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Carbon, central to astrobiology, shaped the development of the dwarf planet Ceres, a water-rich protoplanet explored by NASA’s Dawn mission. As a candidate ocean world, Ceres has the potential to provide new insights into prebiotic chemistry and habitability. This chapter reviews observations of carbon and organic matter on Ceres by Dawn and Earth-based telescopes. The observations are placed in context with astrophysical processes that produced organic matter in nebular materials from which Ceres grew. We consider mechanisms for destruction and synthesis of organic matter with changing hydrothermal conditions within Ceres’ interior. This is supported by studies of Ceres’ closest meteorite analogs, the aqueously altered carbonaceous chondrites, and halite crystals containing organic matter that may have formed within Ceres. Ultraviolet-, infrared-, and nuclear-spectroscopy show that Ceres’ surface contains a mixture of carbonates and organic matter in concentrations higher than the meteorite analogs. Ceres carbon-rich surface results from a combination of impacts and complex processes that occurred within Ceres’ interior, including low-temperature aqueous alteration, ice-rock fractionation, and modification of the accreted carbon species during serpentinization. This chapter reviews the current state of knowledge about carbon on Ceres, including sources of carbon and organics, parent body processes, remote sensing observations, and their interpretation.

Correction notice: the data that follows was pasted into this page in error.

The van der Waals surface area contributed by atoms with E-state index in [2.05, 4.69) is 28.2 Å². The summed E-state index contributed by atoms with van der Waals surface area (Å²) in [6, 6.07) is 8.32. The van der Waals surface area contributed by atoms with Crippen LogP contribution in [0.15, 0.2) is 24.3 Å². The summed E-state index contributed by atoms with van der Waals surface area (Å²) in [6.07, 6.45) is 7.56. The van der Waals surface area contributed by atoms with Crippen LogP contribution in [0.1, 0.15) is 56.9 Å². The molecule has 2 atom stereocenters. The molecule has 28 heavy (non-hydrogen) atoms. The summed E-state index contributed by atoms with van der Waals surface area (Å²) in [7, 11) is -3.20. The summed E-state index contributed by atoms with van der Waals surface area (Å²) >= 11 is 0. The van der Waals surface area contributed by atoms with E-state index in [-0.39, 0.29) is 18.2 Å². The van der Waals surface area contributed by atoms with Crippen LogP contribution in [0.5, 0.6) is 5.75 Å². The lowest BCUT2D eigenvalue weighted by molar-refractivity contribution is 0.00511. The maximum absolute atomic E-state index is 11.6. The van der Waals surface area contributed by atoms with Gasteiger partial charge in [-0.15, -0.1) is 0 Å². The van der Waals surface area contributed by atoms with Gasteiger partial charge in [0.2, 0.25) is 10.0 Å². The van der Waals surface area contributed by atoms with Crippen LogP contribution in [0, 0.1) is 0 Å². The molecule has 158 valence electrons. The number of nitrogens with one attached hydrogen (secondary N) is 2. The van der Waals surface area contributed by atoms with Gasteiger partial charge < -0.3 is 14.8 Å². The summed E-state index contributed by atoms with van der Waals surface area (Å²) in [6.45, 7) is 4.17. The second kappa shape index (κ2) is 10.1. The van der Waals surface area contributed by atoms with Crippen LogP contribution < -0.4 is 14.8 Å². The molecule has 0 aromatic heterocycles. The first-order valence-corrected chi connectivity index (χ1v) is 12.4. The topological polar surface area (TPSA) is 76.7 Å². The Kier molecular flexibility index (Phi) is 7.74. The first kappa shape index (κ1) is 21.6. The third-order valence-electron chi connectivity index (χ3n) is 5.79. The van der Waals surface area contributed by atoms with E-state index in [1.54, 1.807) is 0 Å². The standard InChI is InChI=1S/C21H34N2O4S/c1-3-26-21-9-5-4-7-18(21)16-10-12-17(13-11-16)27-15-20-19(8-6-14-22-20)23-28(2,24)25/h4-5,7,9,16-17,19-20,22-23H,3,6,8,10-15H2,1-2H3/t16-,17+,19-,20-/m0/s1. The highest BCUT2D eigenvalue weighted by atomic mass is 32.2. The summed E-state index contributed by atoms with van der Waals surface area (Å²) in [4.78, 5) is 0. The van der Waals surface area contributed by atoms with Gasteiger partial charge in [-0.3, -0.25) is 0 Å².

This chapter provides a brief review of missions using X-ray, gamma-ray, and neutron spectroscopy to determine the chemical composition of planetary surfaces. This chapter presents the history of planetary radiation measurements, including significant discoveries. Summary tables with links to the archived data provide a resource for readers interested in working in this field. Upcoming missions and possible future directions are described.
Neutrons, gamma rays, and X-rays are used to measure the subsurface elemental composition of Solar System bodies, providing insights into their formation and evolution. Neutrons and gamma rays are highly penetrating particles made by the steady bombardment of the regolith of airless bodies by galactic cosmic rays. Gamma rays are also made by the decay of natural radioelements. The escaping radiation can be detected in close-proximity orbits and analyzed to determine subsurface elemental composition to depths of a few decimeters. Because the radiation sensors have nearly omnidirectional response, spatial resolution depends on orbital altitude. X-ray fluorescence is induced by solar X-rays. Consequently, X-ray spectroscopy is most useful for studies of objects in the inner Solar System. Characteristic elemental X-rays are made within the uppermost ~100 micrometers of the surface. The suite of elements analyzed overlaps that of nuclear spectroscopy, providing complementary geochemical information. Because X-rays are easily collimated, relatively high spatial resolution measurements are possible. This chapter presents the fundamentals of neutron, gamma-ray, and X-ray production, transport, and detection along with an overview of the measurement principles, including modeling, analysis, and mapping methods.